A Half-Term Report on Juventus

Jack Alexandros RathbornContributor IIIDecember 24, 2013

BERGAMO, ITALY - DECEMBER 22:  Arturo Vidal (L) and Paul Pogba of Juventus celebrate the 4th goal during the Serie A match between Atalanta BC and Juventus at Stadio Atleti Azzurri d'Italia on December 22, 2013 in Bergamo, Italy.  (Photo by Maurizio Lagana/Getty Images)
Maurizio Lagana/Getty Images

Juventus enter the halfway point of the season in a mixed mood.

The Bianconeri will ultimately be devastated to know that there will be no Champions League football in the second half of the season.

With disappointing results in Copenhagen and at home to Galatasaray, the damage had been done before travelling to Istanbul for a Matchday 6 decider.

The season thus far will be remembered most by the shambles that took place at the Turk Telekom Arena.

The adverse weather conditions may have provided a screen for Antonio Conte to hide behind, but he must ultimately take the flak, considering the lack of diversity in the side's tactics in this season's competition—despite dabbling with a 4-3-3 in matches against Real Madrid.

Too often did Conte fail to adjust to what he was witnessing on the pitch, and although the pressure can only mount so far after back-to-back scudetti, there is evidently work to be done to appease Juventini in what will surely not become an improved season upon the last one.

In terms of the signings made this summer, a lot was put on the two strikers Carlos Tevez and Fernando Llorente, with the Spaniard probably edging the Argentine out to be deemed the best acquisitionsimply down to the goals he has scored in the big matches.

El Apache has performed well in Serie A, but came up very small in Europe, which has ultimately defined the opening half of the season.

Perhaps a failure to address other positions will eventually be deemed as the reason that this season was not a complete success.

All is not lost, though, with Paul Pogba emerging as the best young footballer in Europe, the 20-year-old Frenchman picking up Tuttosport's coveted Golden Boy award after displacing Claudio Marchisio from the starting line-up.

It is tough to argue against Pogba as the most improved player in the squad, although Arturo Vidal maintains his excellence in arguably becoming Europe's most complete midfielder.

Disappointments have not been glaring from the playing staff, but Mauricio Isla's failure to capitalise upon Stephan Lichtsteiner's injury and continuing to struggle for form is certainly one of them.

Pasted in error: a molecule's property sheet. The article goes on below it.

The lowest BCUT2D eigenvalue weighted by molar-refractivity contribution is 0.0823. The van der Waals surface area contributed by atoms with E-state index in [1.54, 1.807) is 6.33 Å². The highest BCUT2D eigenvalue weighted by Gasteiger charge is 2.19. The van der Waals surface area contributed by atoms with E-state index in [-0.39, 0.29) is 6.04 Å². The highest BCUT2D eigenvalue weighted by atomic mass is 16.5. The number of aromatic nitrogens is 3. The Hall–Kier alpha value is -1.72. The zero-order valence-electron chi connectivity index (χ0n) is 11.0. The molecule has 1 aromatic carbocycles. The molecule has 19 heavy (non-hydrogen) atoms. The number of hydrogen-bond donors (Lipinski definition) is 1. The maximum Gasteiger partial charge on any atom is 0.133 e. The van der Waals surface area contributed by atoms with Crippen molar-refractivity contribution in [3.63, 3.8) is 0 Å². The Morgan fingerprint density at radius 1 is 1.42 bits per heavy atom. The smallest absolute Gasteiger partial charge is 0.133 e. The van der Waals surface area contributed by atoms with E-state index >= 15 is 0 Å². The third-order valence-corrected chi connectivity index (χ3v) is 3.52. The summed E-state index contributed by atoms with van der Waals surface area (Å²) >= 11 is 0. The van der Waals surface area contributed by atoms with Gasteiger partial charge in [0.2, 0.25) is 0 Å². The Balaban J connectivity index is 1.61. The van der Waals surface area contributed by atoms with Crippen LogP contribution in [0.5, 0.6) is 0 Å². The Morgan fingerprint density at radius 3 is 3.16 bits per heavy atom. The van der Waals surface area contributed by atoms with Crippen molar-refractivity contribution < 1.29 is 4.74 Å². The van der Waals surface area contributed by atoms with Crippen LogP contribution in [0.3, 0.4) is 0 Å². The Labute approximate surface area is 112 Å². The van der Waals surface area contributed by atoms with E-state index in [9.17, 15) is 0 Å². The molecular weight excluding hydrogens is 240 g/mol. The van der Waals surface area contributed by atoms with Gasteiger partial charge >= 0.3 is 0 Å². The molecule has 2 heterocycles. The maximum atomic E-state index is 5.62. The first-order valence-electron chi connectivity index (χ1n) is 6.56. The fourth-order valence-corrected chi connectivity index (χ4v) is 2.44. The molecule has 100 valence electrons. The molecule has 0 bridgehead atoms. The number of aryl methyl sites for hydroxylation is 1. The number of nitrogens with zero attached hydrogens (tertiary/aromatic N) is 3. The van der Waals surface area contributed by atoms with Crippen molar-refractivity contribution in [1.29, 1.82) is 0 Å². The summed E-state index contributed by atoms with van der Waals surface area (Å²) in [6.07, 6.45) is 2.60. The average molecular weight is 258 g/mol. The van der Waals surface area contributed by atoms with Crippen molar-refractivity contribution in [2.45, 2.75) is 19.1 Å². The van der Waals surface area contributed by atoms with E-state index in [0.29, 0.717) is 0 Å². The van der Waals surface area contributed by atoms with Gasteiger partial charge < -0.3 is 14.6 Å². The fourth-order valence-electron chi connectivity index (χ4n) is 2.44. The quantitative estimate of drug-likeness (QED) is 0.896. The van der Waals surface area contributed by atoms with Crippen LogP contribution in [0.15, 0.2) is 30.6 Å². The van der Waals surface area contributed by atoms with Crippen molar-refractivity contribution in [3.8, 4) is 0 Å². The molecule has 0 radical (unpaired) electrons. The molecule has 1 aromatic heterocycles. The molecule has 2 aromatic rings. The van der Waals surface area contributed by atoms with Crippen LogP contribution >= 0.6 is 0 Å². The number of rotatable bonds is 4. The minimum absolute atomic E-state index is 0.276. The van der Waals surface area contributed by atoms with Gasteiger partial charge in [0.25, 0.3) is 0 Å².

Kwadwo Asamoah has frustrated on the opposite flank, but considering it is not his preferred position, it is tough to be too critical of the Ghanaian.

In terms of best performance of the season, it must be the 3-0 thrashing of Juve's closest challenger for the scudetto this season, Napoli, who were dispatched with ease at the Juventus Stadium.

Andrea Pirlo's wonderful free-kick was stupendously trumped by a masterpiece from Pogba, who struck the goal of the season thus far.

Worst performance of the season to this point must be the away fixture against Fiorentina, whereby the Old Lady crumbled in the space of 15 minutes, conceding four goals in their only league defeat of the season.

One of the most innovative ideas of the season came from Juventus, who should be commended for allowing up to 12,000 children to enter the stadium during matches against Udinese—initially for poor behaviour from their fans in the Napoli match—and subsequently against Sassuolo.

Earlier kick-off times were arranged and free tickets to kids in the region were released in one of the brightest and most generous ideas by a football club in Serie A this season.

It is a season that still contains the potential to develop into a successful one, but the failure in Europe will likely tarnish it no matter what.

A significant lead in the league will probably be enough to deliver a third successive title, but without the addition of a Coppa Italia title or the Europa League—which will have the final played at their own stadium in May—Juve's season will probably only be deemed a minor success.

Conte has much work to do to convince the fans and the board that he has developed the side further this season, and no matter the lack of competition in the league, he will need to demonstrate this in the second half of the campaign to avoid increased pressure and criticism.